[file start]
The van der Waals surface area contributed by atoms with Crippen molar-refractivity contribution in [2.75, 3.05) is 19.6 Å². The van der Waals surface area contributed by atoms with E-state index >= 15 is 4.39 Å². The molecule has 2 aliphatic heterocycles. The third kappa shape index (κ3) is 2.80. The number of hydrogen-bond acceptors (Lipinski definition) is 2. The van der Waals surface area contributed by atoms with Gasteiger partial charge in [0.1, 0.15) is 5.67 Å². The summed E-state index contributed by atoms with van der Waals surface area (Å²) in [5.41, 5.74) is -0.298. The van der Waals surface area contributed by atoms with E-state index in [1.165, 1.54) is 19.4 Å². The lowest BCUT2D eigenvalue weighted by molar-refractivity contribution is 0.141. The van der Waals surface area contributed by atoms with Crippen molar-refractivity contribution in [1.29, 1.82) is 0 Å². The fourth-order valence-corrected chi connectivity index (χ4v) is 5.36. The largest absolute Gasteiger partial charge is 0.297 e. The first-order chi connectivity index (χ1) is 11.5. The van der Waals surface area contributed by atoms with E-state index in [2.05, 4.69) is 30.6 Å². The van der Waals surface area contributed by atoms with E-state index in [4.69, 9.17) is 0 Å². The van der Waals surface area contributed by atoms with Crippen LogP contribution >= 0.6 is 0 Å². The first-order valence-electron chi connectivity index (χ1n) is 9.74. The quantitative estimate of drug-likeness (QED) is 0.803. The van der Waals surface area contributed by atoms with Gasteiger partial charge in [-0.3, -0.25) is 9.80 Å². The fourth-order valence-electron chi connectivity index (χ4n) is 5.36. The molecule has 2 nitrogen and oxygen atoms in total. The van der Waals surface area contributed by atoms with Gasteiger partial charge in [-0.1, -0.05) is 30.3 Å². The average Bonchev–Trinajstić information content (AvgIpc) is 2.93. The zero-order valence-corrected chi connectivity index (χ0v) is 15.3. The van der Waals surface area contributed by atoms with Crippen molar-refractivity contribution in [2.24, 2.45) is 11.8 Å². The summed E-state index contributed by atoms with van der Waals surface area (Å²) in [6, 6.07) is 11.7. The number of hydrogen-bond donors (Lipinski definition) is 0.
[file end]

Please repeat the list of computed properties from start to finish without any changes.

The van der Waals surface area contributed by atoms with Crippen molar-refractivity contribution in [2.75, 3.05) is 19.6 Å². The van der Waals surface area contributed by atoms with E-state index >= 15 is 4.39 Å². The molecule has 2 aliphatic heterocycles. The third kappa shape index (κ3) is 2.80. The number of hydrogen-bond acceptors (Lipinski definition) is 2. The van der Waals surface area contributed by atoms with Gasteiger partial charge in [0.1, 0.15) is 5.67 Å². The summed E-state index contributed by atoms with van der Waals surface area (Å²) in [5.41, 5.74) is -0.298. The van der Waals surface area contributed by atoms with E-state index in [1.165, 1.54) is 19.4 Å². The lowest BCUT2D eigenvalue weighted by molar-refractivity contribution is 0.141. The van der Waals surface area contributed by atoms with Crippen molar-refractivity contribution in [1.29, 1.82) is 0 Å². The fourth-order valence-corrected chi connectivity index (χ4v) is 5.36. The largest absolute Gasteiger partial charge is 0.297 e. The first-order chi connectivity index (χ1) is 11.5. The van der Waals surface area contributed by atoms with E-state index in [2.05, 4.69) is 30.6 Å². The van der Waals surface area contributed by atoms with E-state index in [4.69, 9.17) is 0 Å². The van der Waals surface area contributed by atoms with Crippen LogP contribution >= 0.6 is 0 Å². The first-order valence-electron chi connectivity index (χ1n) is 9.74. The quantitative estimate of drug-likeness (QED) is 0.803. The van der Waals surface area contributed by atoms with Gasteiger partial charge in [-0.3, -0.25) is 9.80 Å². The fourth-order valence-electron chi connectivity index (χ4n) is 5.36. The molecule has 2 nitrogen and oxygen atoms in total. The van der Waals surface area contributed by atoms with Gasteiger partial charge in [-0.1, -0.05) is 30.3 Å². The average Bonchev–Trinajstić information content (AvgIpc) is 2.93. The zero-order valence-corrected chi connectivity index (χ0v) is 15.3. The van der Waals surface area contributed by atoms with Crippen molar-refractivity contribution in [2.24, 2.45) is 11.8 Å². The summed E-state index contributed by atoms with van der Waals surface area (Å²) in [6, 6.07) is 11.7. The number of hydrogen-bond donors (Lipinski definition) is 0.